Last year, shifting costs to patients — mainly in drug coverage — "probably took a percentage point off" the increase in the use of medical services, which has been rising at about 9 to 10 percent a year, said Mr. Ginsburg, the health economist. Almost two in three employers now require patients to pay higher co-payments for drugs not on a preferred list: flat rates as high as $30 per prescription, or sums as high as 29 percent of the actual cost.

"People view that as a success in discouraging the use of the most expensive drugs," said Gary Claxton, a vice president of the Kaiser Family Foundation, whose survey of employer health benefits was published last month. Whether recent increases in deductibles and co-payments for hospitals will also reduce the use of services is not yet clear, he added.
Rise in Income Improves Children's Behavior
The notion that poverty and mental illness are intertwined is nothing new, as past research has demonstrated time and time again. But finding evidence that one begets the other has often proved difficult.

Now new research that coincided with the opening of an Indian casino may have come a step closer to identifying a link by suggesting that lifting children out of poverty can diminish some psychiatric symptoms, though others seem unaffected.

A study published in last week's issue of The Journal of the American Medical Association looked at children before and after their families rose above the poverty level. Rates of deviant and aggressive behaviors, the study noted, declined as incomes rose.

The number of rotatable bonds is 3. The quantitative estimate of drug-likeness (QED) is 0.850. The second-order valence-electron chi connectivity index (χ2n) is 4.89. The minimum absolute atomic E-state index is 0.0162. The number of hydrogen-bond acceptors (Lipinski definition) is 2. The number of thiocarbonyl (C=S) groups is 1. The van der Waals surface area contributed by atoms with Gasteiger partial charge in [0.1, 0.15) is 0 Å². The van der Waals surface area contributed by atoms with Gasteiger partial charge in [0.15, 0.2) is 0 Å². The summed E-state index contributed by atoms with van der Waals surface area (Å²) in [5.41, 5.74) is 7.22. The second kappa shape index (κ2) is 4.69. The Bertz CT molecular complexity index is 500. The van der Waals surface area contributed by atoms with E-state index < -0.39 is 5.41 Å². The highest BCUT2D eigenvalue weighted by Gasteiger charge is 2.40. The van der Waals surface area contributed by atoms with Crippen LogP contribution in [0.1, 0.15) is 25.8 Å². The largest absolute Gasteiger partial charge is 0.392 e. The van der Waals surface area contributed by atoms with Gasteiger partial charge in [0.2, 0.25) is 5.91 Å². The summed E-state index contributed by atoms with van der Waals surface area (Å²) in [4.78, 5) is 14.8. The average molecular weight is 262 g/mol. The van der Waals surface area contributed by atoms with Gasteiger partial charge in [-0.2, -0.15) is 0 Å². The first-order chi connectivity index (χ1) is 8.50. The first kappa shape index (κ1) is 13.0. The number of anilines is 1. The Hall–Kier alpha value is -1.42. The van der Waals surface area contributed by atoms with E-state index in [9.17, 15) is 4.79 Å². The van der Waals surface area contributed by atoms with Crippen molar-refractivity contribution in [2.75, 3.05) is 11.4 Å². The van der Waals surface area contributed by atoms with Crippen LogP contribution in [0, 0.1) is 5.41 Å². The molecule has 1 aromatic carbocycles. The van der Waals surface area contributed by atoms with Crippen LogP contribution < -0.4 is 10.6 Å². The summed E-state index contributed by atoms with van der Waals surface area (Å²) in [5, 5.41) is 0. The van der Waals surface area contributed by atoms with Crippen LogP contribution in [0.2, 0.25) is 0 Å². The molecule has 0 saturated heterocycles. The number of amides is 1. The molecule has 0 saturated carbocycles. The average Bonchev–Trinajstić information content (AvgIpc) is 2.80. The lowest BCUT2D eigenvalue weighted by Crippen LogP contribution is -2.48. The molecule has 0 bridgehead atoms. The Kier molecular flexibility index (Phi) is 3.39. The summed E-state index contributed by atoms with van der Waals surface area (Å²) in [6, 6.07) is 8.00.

"This comes closer to pointing to a causal relationship than we can usually get," said Dr. E. Jane Costello, a psychiatric epidemiologist at Duke who was the lead author. "Moving families out of poverty led to a reduction in children's behavioral symptoms."

The study took place over eight years in rural North Carolina and tracked 1,420 children ages 9 to 13, 25 percent of them from a Cherokee reservation. Tests for psychiatric symptoms were given at the start of the study and repeated each year.

When the study began, 68 percent of the children were from families living below the federally defined poverty line. On average, the poorer children exhibited more behaviors associated with psychiatric problems than those who did not live in poverty. But midway through the study, the opening of a local casino offered researchers a chance to analyze the effects of quick rises in income.

Just over 14 percent of the American Indian children rose above the poverty level when the casino started distributing a percentage of its profits to tribal families. The payment, given to people over age 18 and put into a trust fund for those younger, has increased slightly each year, reaching about $6,000 per person by 2001.

"This is unique because it's a situation where everybody got the extra money," Dr. Costello said. "You can't take a bunch of babies and randomly assign them to grow up in comfort or poverty. So this is about as close to a natural experiment as you can get."

When the researchers conducted their tests soon after, they noticed that the rate of psychiatric symptoms among the children who had risen from poverty was dropping. As time went on, the children were less inclined to stubbornness, temper tantrums, stealing, bullying and vandalism — all symptoms of conduct and oppositional defiant disorders.